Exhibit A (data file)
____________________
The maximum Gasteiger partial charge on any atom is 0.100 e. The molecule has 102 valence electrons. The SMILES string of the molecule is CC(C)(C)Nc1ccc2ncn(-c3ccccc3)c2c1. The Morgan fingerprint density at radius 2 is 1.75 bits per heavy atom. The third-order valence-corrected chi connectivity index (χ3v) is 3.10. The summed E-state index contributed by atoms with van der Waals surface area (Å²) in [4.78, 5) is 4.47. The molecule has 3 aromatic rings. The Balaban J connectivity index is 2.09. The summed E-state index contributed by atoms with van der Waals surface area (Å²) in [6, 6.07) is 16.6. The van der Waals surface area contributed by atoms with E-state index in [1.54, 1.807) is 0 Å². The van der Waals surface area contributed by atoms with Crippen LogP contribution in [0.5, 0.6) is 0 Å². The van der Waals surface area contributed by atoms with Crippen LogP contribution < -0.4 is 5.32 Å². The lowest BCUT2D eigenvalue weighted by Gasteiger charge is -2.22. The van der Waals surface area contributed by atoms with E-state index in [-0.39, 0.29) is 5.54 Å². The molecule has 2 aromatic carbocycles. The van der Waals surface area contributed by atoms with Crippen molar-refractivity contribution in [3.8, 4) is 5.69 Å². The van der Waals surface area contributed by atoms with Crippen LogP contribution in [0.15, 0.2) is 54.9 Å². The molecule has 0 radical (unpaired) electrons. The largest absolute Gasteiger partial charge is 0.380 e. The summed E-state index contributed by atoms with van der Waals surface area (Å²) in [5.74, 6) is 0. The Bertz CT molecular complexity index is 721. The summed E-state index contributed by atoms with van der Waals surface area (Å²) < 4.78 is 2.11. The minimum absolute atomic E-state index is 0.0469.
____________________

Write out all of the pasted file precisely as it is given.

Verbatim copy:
The maximum Gasteiger partial charge on any atom is 0.100 e. The molecule has 102 valence electrons. The SMILES string of the molecule is CC(C)(C)Nc1ccc2ncn(-c3ccccc3)c2c1. The Morgan fingerprint density at radius 2 is 1.75 bits per heavy atom. The third-order valence-corrected chi connectivity index (χ3v) is 3.10. The summed E-state index contributed by atoms with van der Waals surface area (Å²) in [4.78, 5) is 4.47. The molecule has 3 aromatic rings. The Balaban J connectivity index is 2.09. The summed E-state index contributed by atoms with van der Waals surface area (Å²) in [6, 6.07) is 16.6. The van der Waals surface area contributed by atoms with E-state index in [1.54, 1.807) is 0 Å². The van der Waals surface area contributed by atoms with Crippen LogP contribution in [0.5, 0.6) is 0 Å². The van der Waals surface area contributed by atoms with Crippen LogP contribution < -0.4 is 5.32 Å². The lowest BCUT2D eigenvalue weighted by Gasteiger charge is -2.22. The van der Waals surface area contributed by atoms with E-state index in [-0.39, 0.29) is 5.54 Å². The molecule has 2 aromatic carbocycles. The van der Waals surface area contributed by atoms with Crippen molar-refractivity contribution in [3.8, 4) is 5.69 Å². The van der Waals surface area contributed by atoms with Crippen LogP contribution in [0.15, 0.2) is 54.9 Å². The molecule has 0 radical (unpaired) electrons. The largest absolute Gasteiger partial charge is 0.380 e. The summed E-state index contributed by atoms with van der Waals surface area (Å²) in [5.74, 6) is 0. The Bertz CT molecular complexity index is 721. The summed E-state index contributed by atoms with van der Waals surface area (Å²) < 4.78 is 2.11. The minimum absolute atomic E-state index is 0.0469.